Why should iscsi SAN traffic be isolated? I'm trying to explain to my network guy why we should isolate the traffic.
- Very, very bad things will happen if someone gains unauthorized access to your storage network
- Very, very bad things will happen if you have your iSCSI traffic not separated, and someone finds it a great idea to muck around with the STP topology at an edge switch, with the result of your entire network AND your storage subsystem going down at once
- Very, very bad things will happen if iSCSI network design isn't done carefully. Keeping it on isolated VLANs makes it much much harder to do something silly, like trying to carry iSCSI traffic across a router or a firewall (there shouldn't be any routers or firewalls on a iSCSI network)
- Very, very bad things will happen if your storage/virtualization admin wants to implement jumbo frames, and your network admin doesn't want to implement jumbo frames. Keeping iSCSI separated on dedicated switches will prevent this from happening. Even sharing switches with regular network traffic will prevent MTU mismatch, as you would only increase the MTU on the switches that has iSCSI traffic - not the connected switches.
I could probably list more reasons, but I think it's enough to get an idea. Don't mix iSCSI traffic with any other kind of traffic on the same ports. If you have decent switches then go ahead and share the switch fabric with other traffic, but keep iSCSI on separate ports in separate VLANs.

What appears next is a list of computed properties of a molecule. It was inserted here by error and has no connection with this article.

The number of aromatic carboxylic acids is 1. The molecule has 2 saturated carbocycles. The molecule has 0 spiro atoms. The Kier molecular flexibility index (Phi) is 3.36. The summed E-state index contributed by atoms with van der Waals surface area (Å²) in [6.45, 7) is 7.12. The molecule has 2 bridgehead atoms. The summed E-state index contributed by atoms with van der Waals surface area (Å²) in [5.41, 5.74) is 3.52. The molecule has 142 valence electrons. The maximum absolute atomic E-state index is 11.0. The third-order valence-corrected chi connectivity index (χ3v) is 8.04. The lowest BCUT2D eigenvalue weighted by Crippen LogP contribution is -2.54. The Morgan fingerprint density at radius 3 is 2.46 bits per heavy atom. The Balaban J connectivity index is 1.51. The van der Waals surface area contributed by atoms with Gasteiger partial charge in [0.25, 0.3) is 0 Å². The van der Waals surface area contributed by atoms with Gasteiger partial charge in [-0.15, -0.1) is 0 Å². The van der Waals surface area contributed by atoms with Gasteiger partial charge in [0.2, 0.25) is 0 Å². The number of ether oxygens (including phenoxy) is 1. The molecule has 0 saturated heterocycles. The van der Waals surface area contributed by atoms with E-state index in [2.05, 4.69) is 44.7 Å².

You don't want side effects from traffic disturb your SAN access. We have a small VMWare VSphere environment where we at first had both VMotion and iSCSI traffic going through the same switches on the same network. Different network adapters, but the same network. A bug in ESXi 5.0 made the hosts randomly lose access to the iSCSI SAN whenever a longer VMotion action that made use of more than 1 network adapter was active. Depending on the SAN solution and the iSCSI clients used you can expect all sorts of funny behavior when you mix traffic. Of course it can run without any problem too, but that usually only lasts until that one day when your colleagues are all on vacation and suddenly all hell breaks loose.
Another problem when you have iSCSI SAN systems in your default network: someone could use an IP address assigned to your SAN node. That would probably not happen on accident, but someone trying to get you or the company in trouble could scan your network, discover the SAN and use any IP-enabled device to make your SAN magically disappear.